The Belgian city, the world's capital of diamonds, has applied more regulations, sanctions and scrutiny on the industry, but still there are some bad practices
▲ The diamond industry has its main world centre in the Belgian city of Antwerp
ANALYSIS / Jokin de Carlos Sola
The diamond trade moves hundreds of millions of euros every year around the globe. Most of them come from third world countries where the diamonds are extracted by very hard means. Even today, diamonds coming from conflict zones and used to finance conflicts and violence are a significant part of the market. Nowadays the production is mainly sold in cities of the United States and Europe and most of those diamonds in some way or another end up passing through the city of Antwerp in Belgium, showing that the Dutch and Belgians still have certain control over the industry.
This text will explore the origins of the city of Antwerp as a centre in the diamond market and of the control by Dutch and Belgians of this particular business; then it will analyse this industry in the new globalised era, and finally explain the relation of the city of Antwerp and the trade of blood diamonds.
Low Lands, a land of diamonds
Until the 19th century most diamonds came to Europe from India through the ports of Bruges, Antwerp and Amsterdam. The origins of the Low Countries as a centre of diamond craft and trade comes from the 15th century. In 1475 a Flemish jeweller, named Lodewyck van Bercken, invented the scaif, a polishing wheel infused with diamond dust and olive oil. This made easier the cutting of a diamond and revolutionised the industry. Bercken was a protégée of Duke Charles de Bold and his techniques were spread all around the Low Countries. For the next years Antwerp and Amsterdam became big competitors in the diamond trade.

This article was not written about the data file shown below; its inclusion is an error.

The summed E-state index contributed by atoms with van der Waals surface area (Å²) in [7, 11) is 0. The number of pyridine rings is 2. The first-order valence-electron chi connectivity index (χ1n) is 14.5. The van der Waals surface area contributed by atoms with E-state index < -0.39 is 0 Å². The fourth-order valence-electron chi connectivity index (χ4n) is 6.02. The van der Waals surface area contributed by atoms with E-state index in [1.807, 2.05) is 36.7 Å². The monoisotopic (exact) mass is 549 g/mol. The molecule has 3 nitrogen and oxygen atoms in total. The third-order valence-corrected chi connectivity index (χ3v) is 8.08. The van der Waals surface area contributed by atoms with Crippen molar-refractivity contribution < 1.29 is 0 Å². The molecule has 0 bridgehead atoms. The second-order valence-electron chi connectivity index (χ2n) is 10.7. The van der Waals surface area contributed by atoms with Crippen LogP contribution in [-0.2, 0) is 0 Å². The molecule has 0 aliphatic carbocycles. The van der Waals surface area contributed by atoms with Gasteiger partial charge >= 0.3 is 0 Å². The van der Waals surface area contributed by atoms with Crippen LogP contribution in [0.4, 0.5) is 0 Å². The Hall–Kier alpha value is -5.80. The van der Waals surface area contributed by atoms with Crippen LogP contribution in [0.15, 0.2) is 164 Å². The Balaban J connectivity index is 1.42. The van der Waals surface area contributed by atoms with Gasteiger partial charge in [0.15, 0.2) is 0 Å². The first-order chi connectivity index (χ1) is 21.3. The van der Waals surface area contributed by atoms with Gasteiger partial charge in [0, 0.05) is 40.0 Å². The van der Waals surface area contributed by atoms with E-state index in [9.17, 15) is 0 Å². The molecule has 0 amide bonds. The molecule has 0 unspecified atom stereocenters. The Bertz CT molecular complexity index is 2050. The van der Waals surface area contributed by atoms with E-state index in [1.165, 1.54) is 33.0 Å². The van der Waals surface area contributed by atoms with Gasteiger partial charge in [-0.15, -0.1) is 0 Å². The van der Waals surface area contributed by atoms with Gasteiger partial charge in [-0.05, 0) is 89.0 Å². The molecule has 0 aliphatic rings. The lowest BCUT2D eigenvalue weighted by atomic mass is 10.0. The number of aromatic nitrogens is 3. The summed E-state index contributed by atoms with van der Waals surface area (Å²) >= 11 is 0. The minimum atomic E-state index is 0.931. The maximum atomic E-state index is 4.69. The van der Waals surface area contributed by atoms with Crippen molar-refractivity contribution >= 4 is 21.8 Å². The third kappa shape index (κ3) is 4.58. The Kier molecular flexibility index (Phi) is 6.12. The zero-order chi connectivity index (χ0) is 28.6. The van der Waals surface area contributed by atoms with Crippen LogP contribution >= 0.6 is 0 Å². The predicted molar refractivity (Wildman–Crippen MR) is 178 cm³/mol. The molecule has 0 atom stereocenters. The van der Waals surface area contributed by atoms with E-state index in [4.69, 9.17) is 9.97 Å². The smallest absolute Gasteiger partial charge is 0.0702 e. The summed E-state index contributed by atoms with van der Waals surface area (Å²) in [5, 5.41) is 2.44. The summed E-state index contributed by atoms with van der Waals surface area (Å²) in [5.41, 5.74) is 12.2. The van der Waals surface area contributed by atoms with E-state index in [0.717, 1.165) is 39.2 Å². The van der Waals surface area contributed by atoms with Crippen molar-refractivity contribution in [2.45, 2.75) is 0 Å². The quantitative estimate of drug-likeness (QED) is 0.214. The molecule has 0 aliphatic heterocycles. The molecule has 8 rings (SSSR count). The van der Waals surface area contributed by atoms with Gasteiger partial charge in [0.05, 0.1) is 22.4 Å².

In the 17th century Amsterdam was the most important city in Europe concerning diamonds. Because of the religious tolerance of the Netherlands, many Sephardic Jews established themselves in the city moving from Antwerp. There they had acquired knowledge working with diamond due to the guild-system, for the only industry that they were allowed to work in was the diamond industry.
In 1725 diamonds were discovered in Brazil and most of them went through Amsterdam. During the 19th century over 90% of rough diamonds sold in Europe passed through the Dutch city. Due to the colonial power of the Netherlands, the Dutch diamond trade extended over the world, especially to New Amsterdam (New York) and Cape Town, which would become vital instructions of the international diamond trade in the 20th and the 21st century. However, after the mines in Brazil started to dry up and the power of the Netherlands began to fade Amsterdam started to lose importance in favour of Antwerp, its biggest rival on the diamond industry, also a culturally Dutch city that would become the diamond's capital of the world. During its golden age Amsterdam developed a high-quality craft industry, but Antwerp managed to be as effective and cheaper as well as more permissive regarding taxes.
In 1866 diamonds were discovered in South Africa, in the Transvaal region, an area mainly populated by Dutch settlers. At the same time the British magnate Cecil Rhodes created the diamond company De Beers, based in Johannesburg. Massive amounts of rough diamonds started then to arrive to Europe, through Cape Town and Antwerp.
By the beginning of the 20th century De Beers controlled over 90% of the diamond industry in the world. In 1927 the company passed from the hands of Cecil Rhodes to the ones of Ernst Oppenheimer, a white South African entrepreneur, whose family still controls the diamond trade around the world.